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Sinusitis Toolbox App designed to help doctors diagnose sinus issues

Cold App

The app from the Canadian Rhinosinusitis Best Practices and Standards Working Group helps doctors decide whether that red, runny nose is caused by a cold or sinusitis.

Is that red, runny nose due to a cold; or are you suffering from sinusitis?

They’re both pretty nasty, but when you consider a cold is usually left to run its course, while the bacterial infection that causes sinusitis should be treated with potent antibiotics, it’s important your physician knows exactly what brought you to that packed, wheezing office.

That’s why The Canadian Rhinosinusitis Best Practices and Standards Working Group is offering a free iPad app to doctors called the Sinusitis Toolbox.

“We anticipate this application will allow a more uniform treatment of rhinosinusitis in Canada,” says Dr. Martin Desrosiers of the Centre hospitalier de l’universite de Montreal. “We hope the educational tools allow clinicians to improve their nasal examination skills, formulate more accurate diagnoses and select more appropriate treatment plans.”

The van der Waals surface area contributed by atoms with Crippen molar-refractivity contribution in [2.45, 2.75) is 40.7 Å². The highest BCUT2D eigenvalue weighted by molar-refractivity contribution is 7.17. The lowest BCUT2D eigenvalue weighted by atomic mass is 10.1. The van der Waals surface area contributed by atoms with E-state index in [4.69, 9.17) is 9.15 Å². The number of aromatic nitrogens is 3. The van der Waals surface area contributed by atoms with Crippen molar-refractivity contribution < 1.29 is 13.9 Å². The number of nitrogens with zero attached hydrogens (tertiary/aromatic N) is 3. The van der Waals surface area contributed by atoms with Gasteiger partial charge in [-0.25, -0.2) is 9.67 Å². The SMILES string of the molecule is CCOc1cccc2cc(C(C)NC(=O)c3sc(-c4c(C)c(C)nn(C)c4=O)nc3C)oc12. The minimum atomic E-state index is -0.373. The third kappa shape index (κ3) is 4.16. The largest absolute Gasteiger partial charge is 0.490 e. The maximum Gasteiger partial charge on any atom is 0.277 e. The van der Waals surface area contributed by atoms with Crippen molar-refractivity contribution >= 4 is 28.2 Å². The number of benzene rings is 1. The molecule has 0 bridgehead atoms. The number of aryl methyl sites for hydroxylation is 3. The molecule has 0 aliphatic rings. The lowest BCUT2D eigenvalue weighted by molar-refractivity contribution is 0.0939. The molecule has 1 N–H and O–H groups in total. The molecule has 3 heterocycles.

Diagnostic tools like this app are among a new wave of health solutions being created for doctors and patients alike in the face of rising costs and crowded waiting rooms.

Just this weekend, hundreds of doctors and web designers converged at the inaugural Hacking Health Toronto event to brainstorm digital ideas for health care problems.

“The event bridges the gap between doctors, nurses and surgeons who know what technologies are needed, or are missing within the industry but do not have immediate access to a network of tech developers and designers who can build the digital technologies they’re looking for,’ said Jeeshan Chowdhury, Hacking Health co-founder. “The medical community has shown a huge amount of interestbecause the top down approach to innovating health care by governments and big corporations has not worked.”

Chowdhury says the weekend — which focused on the creation of apps and other digital initiatives — is a bottom-up approach to innovation.

Helen Buckie, part of the communications team working on the sinus project, says their app is intended for the medical industry and not self-diagnosis. However, it can be used by the doctor as a visual aid to explain to the patient why he or she is being referred to a specialist for an operation or simply sent home with advice to take it easy for a few days.

The goal of the app is double pronged: to reduce complications for the patient and, perhaps more importantly, help prevent antibiotic resistance.

Acute bacterial rhinosinusitis (ABRS) is one of the most frequently encountered conditions in family medicine and is a major driver of antibiotic consumption.

thestar.com – Living

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